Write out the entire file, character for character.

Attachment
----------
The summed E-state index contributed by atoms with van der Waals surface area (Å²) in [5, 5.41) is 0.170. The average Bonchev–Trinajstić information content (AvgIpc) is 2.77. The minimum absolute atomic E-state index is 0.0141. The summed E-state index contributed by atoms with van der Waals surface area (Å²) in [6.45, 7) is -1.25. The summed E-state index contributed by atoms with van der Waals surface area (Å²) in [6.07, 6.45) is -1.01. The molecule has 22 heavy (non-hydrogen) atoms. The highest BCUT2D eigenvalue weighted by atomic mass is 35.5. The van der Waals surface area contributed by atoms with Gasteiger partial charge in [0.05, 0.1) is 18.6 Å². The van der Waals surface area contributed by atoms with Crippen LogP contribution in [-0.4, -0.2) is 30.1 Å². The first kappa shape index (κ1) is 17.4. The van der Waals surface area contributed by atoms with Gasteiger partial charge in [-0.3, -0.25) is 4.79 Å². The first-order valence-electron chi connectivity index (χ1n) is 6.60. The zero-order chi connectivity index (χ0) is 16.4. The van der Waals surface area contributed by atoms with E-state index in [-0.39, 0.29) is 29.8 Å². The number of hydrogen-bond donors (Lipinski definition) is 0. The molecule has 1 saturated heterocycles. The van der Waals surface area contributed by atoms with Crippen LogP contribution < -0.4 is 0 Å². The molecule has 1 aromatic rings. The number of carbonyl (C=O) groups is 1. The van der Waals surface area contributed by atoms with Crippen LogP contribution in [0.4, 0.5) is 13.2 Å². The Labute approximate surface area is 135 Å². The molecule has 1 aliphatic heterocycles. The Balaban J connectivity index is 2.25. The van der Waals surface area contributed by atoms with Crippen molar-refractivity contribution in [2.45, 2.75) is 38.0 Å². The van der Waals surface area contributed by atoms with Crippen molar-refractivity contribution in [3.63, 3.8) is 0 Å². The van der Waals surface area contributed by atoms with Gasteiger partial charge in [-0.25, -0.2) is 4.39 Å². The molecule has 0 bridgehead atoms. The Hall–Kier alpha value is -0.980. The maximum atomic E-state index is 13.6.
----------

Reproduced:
The summed E-state index contributed by atoms with van der Waals surface area (Å²) in [5, 5.41) is 0.170. The average Bonchev–Trinajstić information content (AvgIpc) is 2.77. The minimum absolute atomic E-state index is 0.0141. The summed E-state index contributed by atoms with van der Waals surface area (Å²) in [6.45, 7) is -1.25. The summed E-state index contributed by atoms with van der Waals surface area (Å²) in [6.07, 6.45) is -1.01. The molecule has 22 heavy (non-hydrogen) atoms. The highest BCUT2D eigenvalue weighted by atomic mass is 35.5. The van der Waals surface area contributed by atoms with Gasteiger partial charge in [0.05, 0.1) is 18.6 Å². The van der Waals surface area contributed by atoms with Crippen LogP contribution in [-0.4, -0.2) is 30.1 Å². The first kappa shape index (κ1) is 17.4. The van der Waals surface area contributed by atoms with Gasteiger partial charge in [-0.3, -0.25) is 4.79 Å². The first-order valence-electron chi connectivity index (χ1n) is 6.60. The zero-order chi connectivity index (χ0) is 16.4. The van der Waals surface area contributed by atoms with E-state index in [-0.39, 0.29) is 29.8 Å². The number of hydrogen-bond donors (Lipinski definition) is 0. The molecule has 1 saturated heterocycles. The van der Waals surface area contributed by atoms with Crippen LogP contribution < -0.4 is 0 Å². The molecule has 1 aromatic rings. The number of carbonyl (C=O) groups is 1. The van der Waals surface area contributed by atoms with Crippen LogP contribution in [0.4, 0.5) is 13.2 Å². The Labute approximate surface area is 135 Å². The molecule has 1 aliphatic heterocycles. The Balaban J connectivity index is 2.25. The van der Waals surface area contributed by atoms with Crippen molar-refractivity contribution in [2.45, 2.75) is 38.0 Å². The van der Waals surface area contributed by atoms with Crippen molar-refractivity contribution in [3.63, 3.8) is 0 Å². The van der Waals surface area contributed by atoms with Gasteiger partial charge in [-0.25, -0.2) is 4.39 Å². The molecule has 0 bridgehead atoms. The Hall–Kier alpha value is -0.980. The maximum atomic E-state index is 13.6.